Best on show - and some of the best no-shows

PUBLISHED : Thursday, 28 December, 2006, 12:00am
UPDATED : Thursday, 28 December, 2006, 12:00am

Tristram Shandy: A Cock and Bull Story, When the Levees Broke, The Squid and the Whale, The Sun, The Death of Mr Lazarescu: these five non-Chinese-language films should be gracing this year-end best-of shortlist but aren't because distributors chose to overlook their merits when fishing for films to release in Hong Kong. All right, the last two did make it here, at this year's Hong Kong International Film Festival. All are out on DVD now, although these gems could see their impact tarnished viewed on TV.

The power of the small screen, however, is pivotal in what is undisputedly the most gripping film to have arrived at these shores during the past year. Michael Haneke's Hidden opens with a static shot of the facade of a French townhouse that goes on for minutes, before its inhabitants - television presenter Georges (Daniel Auteuil) and his wife Anne (Juliette Binoche) - voice their anguish, from beyond the frame, about receiving this video. Hidden is a harrowing, blood-curdling experience: haunted by intriguing events while awake and nightmares about his dark, colonialism-related deeds of his childhood during his light slumber, Georges sees his life spiral out of control. But only just: Haneke provides no easy option of a bombastic closure, and Hidden is at once an ethereal thriller and a multi-layered indictment on television and the mundane, bourgeois conformity it leaves in its wake.

Complete with a computer-generated mutant and frequent sashaying into comedy territory, Bong Joon-ho's The Host stands as the mirror opposite to Haneke's film. What brings them together, however, is their complex and cerebral undertones. Bong's story about a monster wreaking havoc in Seoul is great entertainment in itself, but The Host works on many levels beyond that: an indictment of the American military presence in South Korea and also the country's own politicians, it contains enough metaphors to be seen as a chronicle of South Korea's social predicaments for the past

20 years.

Two more films that trumped English-language blockbusters: Pedro Almodovar's Volver, a heart-rending yet humorous tribute to the long-suffering matriarchs in Spain's rural heartlands featuring sterling turns from Penelope Cruz, Carmen Maura, Lola Due?as and Blanco Portillo. And then there's Sophie Scholl: The Final Days - it's not the first time someone made a film of the story of an anti-Nazi student dissident bravely facing her interrogators and then eventually the guillotine, but Julia Jentsch's turn as the valiant 22-year-old already carries the film to greatness.

Sadly, greatness is a word one can only use fleetingly when one draws near Hollywood's offerings this year, with Superman Returns receiving a rough landing, Poseidon a critically panned deadweight and Pirates of the Caribbean: Dead Man's Chest revealing merely how vacuous a vehicle the franchise is in the first place. With some of Hollywood's more remarkable stuff this year - such as Clint Eastwood's Flags of Our Fathers and Letters from Iwo Jima, or Alejandro Gonzalez I?arritu's Babel not screening in Hong Kong until next month - the most remarkable mainstream fare to have emerged this year might be The Prestige, which reunites director Christopher Nolan with a brilliant Christian Bale (and also stars Hugh Jackman and Scarlett Johansson) in a dark, twisting tale about the rivalry of two Victorian-era illusionists whose pursuit of their art - and a one-up over their nemesis - becomes increasingly deadly.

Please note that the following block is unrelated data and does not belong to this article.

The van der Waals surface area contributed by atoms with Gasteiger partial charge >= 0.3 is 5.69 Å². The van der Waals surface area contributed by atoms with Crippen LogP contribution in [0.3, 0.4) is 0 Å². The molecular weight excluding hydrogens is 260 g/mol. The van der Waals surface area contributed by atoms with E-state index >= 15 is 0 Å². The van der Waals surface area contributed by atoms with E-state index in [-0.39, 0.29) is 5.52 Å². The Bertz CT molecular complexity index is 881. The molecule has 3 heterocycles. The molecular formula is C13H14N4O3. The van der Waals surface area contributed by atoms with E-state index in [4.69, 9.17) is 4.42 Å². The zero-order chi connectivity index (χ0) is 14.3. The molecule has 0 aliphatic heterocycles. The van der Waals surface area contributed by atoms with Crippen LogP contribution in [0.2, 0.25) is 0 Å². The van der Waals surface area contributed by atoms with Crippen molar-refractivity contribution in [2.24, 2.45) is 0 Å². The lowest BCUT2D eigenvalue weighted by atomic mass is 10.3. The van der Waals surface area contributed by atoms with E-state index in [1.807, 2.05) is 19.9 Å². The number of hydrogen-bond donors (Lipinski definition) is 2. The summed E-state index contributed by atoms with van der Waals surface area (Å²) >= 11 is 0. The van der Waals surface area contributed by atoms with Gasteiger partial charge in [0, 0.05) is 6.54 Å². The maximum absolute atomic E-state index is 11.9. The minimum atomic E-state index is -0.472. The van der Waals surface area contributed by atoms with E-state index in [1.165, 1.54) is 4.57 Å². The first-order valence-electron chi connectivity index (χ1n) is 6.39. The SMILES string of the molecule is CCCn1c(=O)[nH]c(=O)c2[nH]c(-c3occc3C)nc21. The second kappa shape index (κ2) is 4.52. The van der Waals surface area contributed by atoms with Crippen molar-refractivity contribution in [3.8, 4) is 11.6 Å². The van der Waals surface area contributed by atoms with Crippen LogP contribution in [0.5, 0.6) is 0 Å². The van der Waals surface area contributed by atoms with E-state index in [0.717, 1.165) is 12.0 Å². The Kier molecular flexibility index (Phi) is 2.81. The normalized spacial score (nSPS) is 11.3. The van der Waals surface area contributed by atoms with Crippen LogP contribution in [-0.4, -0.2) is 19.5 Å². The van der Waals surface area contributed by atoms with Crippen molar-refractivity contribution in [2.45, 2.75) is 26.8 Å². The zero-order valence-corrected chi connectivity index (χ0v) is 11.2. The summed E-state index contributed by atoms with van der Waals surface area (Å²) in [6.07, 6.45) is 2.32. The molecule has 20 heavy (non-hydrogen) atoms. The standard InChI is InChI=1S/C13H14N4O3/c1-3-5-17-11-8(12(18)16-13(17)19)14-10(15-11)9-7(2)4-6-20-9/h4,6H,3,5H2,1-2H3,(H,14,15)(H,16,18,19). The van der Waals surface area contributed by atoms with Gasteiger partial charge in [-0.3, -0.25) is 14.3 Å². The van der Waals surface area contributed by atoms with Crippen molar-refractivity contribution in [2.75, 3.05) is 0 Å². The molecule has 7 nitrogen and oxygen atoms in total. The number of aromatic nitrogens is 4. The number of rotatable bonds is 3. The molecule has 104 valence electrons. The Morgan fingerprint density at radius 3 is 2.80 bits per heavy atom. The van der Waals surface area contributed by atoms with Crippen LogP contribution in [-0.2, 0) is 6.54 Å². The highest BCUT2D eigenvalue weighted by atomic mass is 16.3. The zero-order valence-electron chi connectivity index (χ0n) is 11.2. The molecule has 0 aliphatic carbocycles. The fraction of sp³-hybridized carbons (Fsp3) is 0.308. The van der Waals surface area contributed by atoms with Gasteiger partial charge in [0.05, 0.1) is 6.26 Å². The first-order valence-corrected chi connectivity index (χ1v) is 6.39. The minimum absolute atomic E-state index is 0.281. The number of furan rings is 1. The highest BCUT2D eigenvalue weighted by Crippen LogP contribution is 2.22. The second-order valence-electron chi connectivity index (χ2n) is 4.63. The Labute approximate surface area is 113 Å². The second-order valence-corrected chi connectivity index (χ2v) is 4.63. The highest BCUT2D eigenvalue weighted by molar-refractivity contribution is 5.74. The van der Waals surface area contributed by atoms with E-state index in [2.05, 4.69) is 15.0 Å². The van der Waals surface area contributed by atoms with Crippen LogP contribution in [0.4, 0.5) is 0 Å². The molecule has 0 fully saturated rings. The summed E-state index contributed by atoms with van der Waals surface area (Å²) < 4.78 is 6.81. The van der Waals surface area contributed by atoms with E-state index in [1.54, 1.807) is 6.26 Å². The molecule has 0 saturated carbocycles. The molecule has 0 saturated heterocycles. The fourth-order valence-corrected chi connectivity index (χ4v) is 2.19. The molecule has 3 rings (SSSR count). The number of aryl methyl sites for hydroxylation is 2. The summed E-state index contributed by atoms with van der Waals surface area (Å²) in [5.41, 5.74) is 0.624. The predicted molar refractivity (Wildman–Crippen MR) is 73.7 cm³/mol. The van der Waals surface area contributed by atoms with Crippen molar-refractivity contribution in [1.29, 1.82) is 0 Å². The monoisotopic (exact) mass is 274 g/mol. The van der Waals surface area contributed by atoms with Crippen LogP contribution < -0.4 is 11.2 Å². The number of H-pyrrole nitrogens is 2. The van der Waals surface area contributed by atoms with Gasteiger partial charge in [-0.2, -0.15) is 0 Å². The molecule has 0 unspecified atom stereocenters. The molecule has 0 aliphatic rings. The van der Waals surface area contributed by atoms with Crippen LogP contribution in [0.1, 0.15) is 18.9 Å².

And death becomes gold for Woody Allen with Match Point. Largely seen as a spent force after a decade of duds, Allen's stock briefly rose (before Scoop was to deflate him again) as he forfeited his familiar terrain - that is, neurotic comedy set in Manhattan - to create a surprisingly grave and sturdy piece about a young Irish tennis player's Machiavellian ascent up the social ladder in an aristocratic London.

Grisly brutality is also at the heart of another of this year's great films, Bennett Miller's Capote. Much has been said, of course, about Philip Seymour Hoffman's award-winning, pitch-perfect turn as Truman Capote, but it's a performance that would be shortchanged of impact without Miller's deft touch in charting the writer's vampire-like journey in completing In Cold Blood.

There were quality laughs this year though: audiences might have seen enough films about dysfunctional Middle American families, but Jonathan Dayton and Valerie Faris' Little Miss Sunshine still emotes and tickles in equal measure: the road movie about a family's race from New Mexico to California so that young missy can compete in a gaudy child pageant is filled with common humour and acerbic observations about winner-takes-all America.

The essence of America is revealed in a completely different light in The New World, Terrence Malick's return to filmmaking after a seven-year hiatus and only his fifth outing in his 37-year career. Complete with his trademarks - lavish cinematography, an exploration into characters caught in the maelstrom of history - The New World is a visual masterpiece that even managed to conjure a remarkable performance from Colin Farrell. The film was underplayed here, however - it was pulled after only a one-week run in cinemas.

This list ends with one of the most challenging re-enactments of real life to have emerged on film in recent years: Paul Greengrass' United 93, a docu-drama unravelling, almost in real time, the fateful flight of the so-called 'fourth plane' in the terrorist attacks on September 11, 2001. Only those who have not seen it would decry the film as exploitation because in fact it is a forceful reminder of the fragility of life in this modern, cacophonic world. It's a tragic but unique achievement - and hopefully the last one of its kind to grace cineplexes ever again.